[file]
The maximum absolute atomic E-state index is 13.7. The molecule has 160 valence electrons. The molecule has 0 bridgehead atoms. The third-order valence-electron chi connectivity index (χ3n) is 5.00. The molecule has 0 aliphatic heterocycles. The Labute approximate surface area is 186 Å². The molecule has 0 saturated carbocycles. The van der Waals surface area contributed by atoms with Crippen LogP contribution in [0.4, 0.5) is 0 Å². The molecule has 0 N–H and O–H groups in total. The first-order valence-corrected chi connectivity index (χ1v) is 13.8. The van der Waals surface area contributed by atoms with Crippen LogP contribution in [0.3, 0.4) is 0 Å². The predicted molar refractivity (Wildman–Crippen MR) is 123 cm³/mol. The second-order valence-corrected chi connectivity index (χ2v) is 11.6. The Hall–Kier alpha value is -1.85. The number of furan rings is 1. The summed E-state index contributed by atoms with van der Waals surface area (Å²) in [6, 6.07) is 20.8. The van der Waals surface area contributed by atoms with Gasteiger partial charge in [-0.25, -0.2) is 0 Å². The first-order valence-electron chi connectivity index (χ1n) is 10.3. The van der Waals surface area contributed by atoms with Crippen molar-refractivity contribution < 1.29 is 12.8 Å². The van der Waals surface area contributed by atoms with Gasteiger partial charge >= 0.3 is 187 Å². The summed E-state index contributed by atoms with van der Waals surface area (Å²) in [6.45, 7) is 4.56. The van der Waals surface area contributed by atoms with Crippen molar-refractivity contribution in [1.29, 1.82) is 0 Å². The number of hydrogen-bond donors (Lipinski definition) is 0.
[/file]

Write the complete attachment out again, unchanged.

The maximum absolute atomic E-state index is 13.7. The molecule has 160 valence electrons. The molecule has 0 bridgehead atoms. The third-order valence-electron chi connectivity index (χ3n) is 5.00. The molecule has 0 aliphatic heterocycles. The Labute approximate surface area is 186 Å². The molecule has 0 saturated carbocycles. The van der Waals surface area contributed by atoms with Crippen LogP contribution in [0.4, 0.5) is 0 Å². The molecule has 0 N–H and O–H groups in total. The first-order valence-corrected chi connectivity index (χ1v) is 13.8. The van der Waals surface area contributed by atoms with Crippen LogP contribution in [0.3, 0.4) is 0 Å². The predicted molar refractivity (Wildman–Crippen MR) is 123 cm³/mol. The second-order valence-corrected chi connectivity index (χ2v) is 11.6. The Hall–Kier alpha value is -1.85. The number of furan rings is 1. The summed E-state index contributed by atoms with van der Waals surface area (Å²) in [6, 6.07) is 20.8. The van der Waals surface area contributed by atoms with Gasteiger partial charge in [-0.25, -0.2) is 0 Å². The first-order valence-electron chi connectivity index (χ1n) is 10.3. The van der Waals surface area contributed by atoms with Crippen molar-refractivity contribution < 1.29 is 12.8 Å². The van der Waals surface area contributed by atoms with Gasteiger partial charge >= 0.3 is 187 Å². The summed E-state index contributed by atoms with van der Waals surface area (Å²) in [6.45, 7) is 4.56. The van der Waals surface area contributed by atoms with Crippen molar-refractivity contribution in [1.29, 1.82) is 0 Å². The number of hydrogen-bond donors (Lipinski definition) is 0.